The philosophical implications of the theory of numerosities for the philosophy of mathematics are far-reaching, and some of them have been discussed in detail in (Mancosu 2009). Philosophically, the mere fact that there is a coherent, theoretically robust alternative to Cantorian orthodoxy raises all kinds of questions pertaining to our ability to ascertain what numbers ‘really’ are (that is, if there are such things indeed). It is not surprising that Gödel, an avowed Platonist, considered the Cantorian notion of infinite number to be inevitable: there can be only one correct account of what infinite numbers really are. As Mancosu points out, now that there is a rigorously formulated mathematical theory that forsakes One-to-one in favor of Part-whole, it is far from obvious that the Cantorian road is the inevitable one.
As mathematical theories, Cantor’s theory of infinite numbers and the theory of numerosities may co-exist in peace, just as Euclidean and non-Euclidean geometries live peacefully together (admittedly, after a rough start in the 19th century). But philosophically, we may well see them as competitors, only one of which can be the ‘right’ theory about infinite numbers. But what could possibly count as evidence to adjudicate the dispute?
One motivation to abandon Cantorian orthodoxy might be that it fails to provide a satisfactory framework to discuss certain issues. For example, Wenmackers and Horsten (2013) adopt the alternative approach to treat certain foundational issues that arise with respect to probability distributions in infinite domains. It is quite possible that other questions and areas where the concept of infinity figures prominently can receive a more suitable treatment with the theory of numerosities, in the sense that oddities that arise by adopting Cantorian orthodoxy can be dissipated.
On a purely conceptual, foundational level, the dispute might be viewed as one between Part-whole and One-to-one, as to which of the two is the most fundamental principle when it comes to counting finite collections – which would then be generalized to the infinite cases. They are both eminently plausible, and this is why Cantor’s solution, while now widely accepted, remains somewhat counterintuitive (as anyone having taught this material to students surely knows). Thus, it is hard to see what could possibly count as evidence against one or the other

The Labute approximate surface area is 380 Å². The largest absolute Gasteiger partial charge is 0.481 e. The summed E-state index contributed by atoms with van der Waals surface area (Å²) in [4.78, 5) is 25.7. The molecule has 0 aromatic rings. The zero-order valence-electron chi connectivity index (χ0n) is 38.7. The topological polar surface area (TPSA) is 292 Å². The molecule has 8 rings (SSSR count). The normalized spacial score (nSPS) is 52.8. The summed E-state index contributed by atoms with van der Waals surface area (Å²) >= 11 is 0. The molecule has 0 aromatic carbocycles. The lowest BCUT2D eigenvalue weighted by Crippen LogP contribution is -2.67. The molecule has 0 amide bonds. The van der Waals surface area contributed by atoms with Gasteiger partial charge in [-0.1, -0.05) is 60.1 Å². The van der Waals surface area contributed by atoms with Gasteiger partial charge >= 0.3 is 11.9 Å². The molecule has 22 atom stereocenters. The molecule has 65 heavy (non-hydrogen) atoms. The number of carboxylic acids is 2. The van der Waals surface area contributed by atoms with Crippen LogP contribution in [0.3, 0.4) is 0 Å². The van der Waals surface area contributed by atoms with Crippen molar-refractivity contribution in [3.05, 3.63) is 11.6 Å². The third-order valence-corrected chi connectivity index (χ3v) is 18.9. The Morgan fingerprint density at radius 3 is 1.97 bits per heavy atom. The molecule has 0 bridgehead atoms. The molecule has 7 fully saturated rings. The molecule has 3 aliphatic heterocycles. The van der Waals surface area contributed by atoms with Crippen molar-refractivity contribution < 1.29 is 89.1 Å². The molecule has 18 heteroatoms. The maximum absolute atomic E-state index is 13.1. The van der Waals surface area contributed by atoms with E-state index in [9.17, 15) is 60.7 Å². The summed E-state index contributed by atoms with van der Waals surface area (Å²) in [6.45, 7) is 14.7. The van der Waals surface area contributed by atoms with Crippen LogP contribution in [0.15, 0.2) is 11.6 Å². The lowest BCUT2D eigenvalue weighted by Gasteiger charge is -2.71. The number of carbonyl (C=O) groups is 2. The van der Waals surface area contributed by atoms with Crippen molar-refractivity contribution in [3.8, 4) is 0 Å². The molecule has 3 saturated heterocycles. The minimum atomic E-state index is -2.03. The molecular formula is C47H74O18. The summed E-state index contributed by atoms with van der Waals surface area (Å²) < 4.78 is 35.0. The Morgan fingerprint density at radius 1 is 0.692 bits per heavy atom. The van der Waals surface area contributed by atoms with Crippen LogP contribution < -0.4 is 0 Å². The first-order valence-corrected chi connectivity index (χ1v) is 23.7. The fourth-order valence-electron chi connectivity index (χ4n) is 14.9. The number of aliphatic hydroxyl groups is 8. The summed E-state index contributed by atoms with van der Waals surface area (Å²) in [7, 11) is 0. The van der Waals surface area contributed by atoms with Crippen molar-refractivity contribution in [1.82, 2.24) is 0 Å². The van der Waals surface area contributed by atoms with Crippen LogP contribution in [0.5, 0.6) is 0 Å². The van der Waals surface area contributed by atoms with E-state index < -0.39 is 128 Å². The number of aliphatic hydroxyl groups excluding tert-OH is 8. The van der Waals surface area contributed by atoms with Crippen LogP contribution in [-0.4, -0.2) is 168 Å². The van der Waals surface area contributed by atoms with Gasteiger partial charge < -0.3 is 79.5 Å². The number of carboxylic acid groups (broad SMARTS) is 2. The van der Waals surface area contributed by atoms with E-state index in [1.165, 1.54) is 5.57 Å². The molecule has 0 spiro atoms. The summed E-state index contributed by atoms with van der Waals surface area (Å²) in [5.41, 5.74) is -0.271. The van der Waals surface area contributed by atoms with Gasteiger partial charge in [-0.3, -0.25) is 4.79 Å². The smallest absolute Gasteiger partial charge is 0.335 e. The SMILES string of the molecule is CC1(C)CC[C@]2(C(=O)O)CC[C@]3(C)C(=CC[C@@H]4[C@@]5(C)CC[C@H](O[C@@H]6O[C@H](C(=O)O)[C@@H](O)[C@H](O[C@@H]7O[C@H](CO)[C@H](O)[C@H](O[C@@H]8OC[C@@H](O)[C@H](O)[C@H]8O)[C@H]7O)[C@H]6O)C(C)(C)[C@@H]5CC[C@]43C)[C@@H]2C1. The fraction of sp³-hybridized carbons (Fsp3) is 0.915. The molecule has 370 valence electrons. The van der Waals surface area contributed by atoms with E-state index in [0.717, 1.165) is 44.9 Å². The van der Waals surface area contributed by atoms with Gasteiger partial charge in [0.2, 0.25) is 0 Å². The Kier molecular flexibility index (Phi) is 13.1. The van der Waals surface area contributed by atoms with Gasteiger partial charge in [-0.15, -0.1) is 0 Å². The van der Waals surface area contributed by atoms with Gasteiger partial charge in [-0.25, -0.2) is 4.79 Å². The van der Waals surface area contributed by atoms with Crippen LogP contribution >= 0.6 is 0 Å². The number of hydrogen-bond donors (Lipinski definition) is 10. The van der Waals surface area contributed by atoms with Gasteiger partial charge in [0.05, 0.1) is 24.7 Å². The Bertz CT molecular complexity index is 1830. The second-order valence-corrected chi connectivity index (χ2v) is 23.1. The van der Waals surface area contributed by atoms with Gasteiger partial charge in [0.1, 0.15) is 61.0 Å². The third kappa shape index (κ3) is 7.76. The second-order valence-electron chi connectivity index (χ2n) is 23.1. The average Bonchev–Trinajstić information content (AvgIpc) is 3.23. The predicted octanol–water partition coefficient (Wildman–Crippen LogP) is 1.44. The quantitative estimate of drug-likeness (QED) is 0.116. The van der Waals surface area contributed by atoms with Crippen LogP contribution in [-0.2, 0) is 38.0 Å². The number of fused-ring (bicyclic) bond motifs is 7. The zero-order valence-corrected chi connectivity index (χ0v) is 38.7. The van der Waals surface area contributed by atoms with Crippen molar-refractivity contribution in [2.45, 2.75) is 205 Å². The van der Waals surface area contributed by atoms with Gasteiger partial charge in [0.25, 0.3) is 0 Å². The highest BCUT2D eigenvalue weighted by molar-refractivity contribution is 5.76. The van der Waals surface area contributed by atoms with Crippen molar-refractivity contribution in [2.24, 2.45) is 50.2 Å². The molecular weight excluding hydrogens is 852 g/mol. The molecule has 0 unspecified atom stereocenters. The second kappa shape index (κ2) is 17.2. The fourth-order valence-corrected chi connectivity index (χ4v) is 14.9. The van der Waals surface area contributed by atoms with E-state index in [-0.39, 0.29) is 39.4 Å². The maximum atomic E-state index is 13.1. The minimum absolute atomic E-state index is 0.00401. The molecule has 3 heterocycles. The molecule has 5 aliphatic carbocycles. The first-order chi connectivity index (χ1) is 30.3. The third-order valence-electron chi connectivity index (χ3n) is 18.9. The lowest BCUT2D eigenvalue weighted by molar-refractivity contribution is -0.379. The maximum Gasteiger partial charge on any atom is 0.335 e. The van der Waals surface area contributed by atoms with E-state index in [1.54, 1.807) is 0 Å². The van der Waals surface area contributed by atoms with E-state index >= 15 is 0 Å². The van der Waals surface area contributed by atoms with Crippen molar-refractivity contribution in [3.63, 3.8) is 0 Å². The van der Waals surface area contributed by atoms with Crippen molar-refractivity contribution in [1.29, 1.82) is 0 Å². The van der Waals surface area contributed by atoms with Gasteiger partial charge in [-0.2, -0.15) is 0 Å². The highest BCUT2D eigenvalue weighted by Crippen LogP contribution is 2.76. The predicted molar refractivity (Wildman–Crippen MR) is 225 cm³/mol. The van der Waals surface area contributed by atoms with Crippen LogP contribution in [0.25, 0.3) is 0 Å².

Now, after having thought a bit about this material (prompted by two wonderful talks by Wenmackers and Mancosu in Groningen yesterday), and somewhat to my surprise, I find myself having a lot of sympathy for Galileo’s original response. Maybe what holds for counting finite collections simply does not hold for measuring infinite collections. And if this is the case, our intuitions concerning the finite cases, and in particular the plausibility of both Part-whole and One-to-one, simply have no bearing on what a theory of counting infinite collections should be like. There may well be other reasons to prefer the numerosities approach over Cantor’s approach (or vice-versa), but I submit that turning to the idea of counting finite collections is not going to provide relevant material for the dispute in the infinite cases. In fact, from this point of view, an entirely different way of measuring infinite collections, where neither Part-whole nor One-to-one holds, is at least in principle conceivable. In what way the term ‘counting’ would then still apply might be a matter of contention, but perhaps counting infinities is a totally different ball game after all.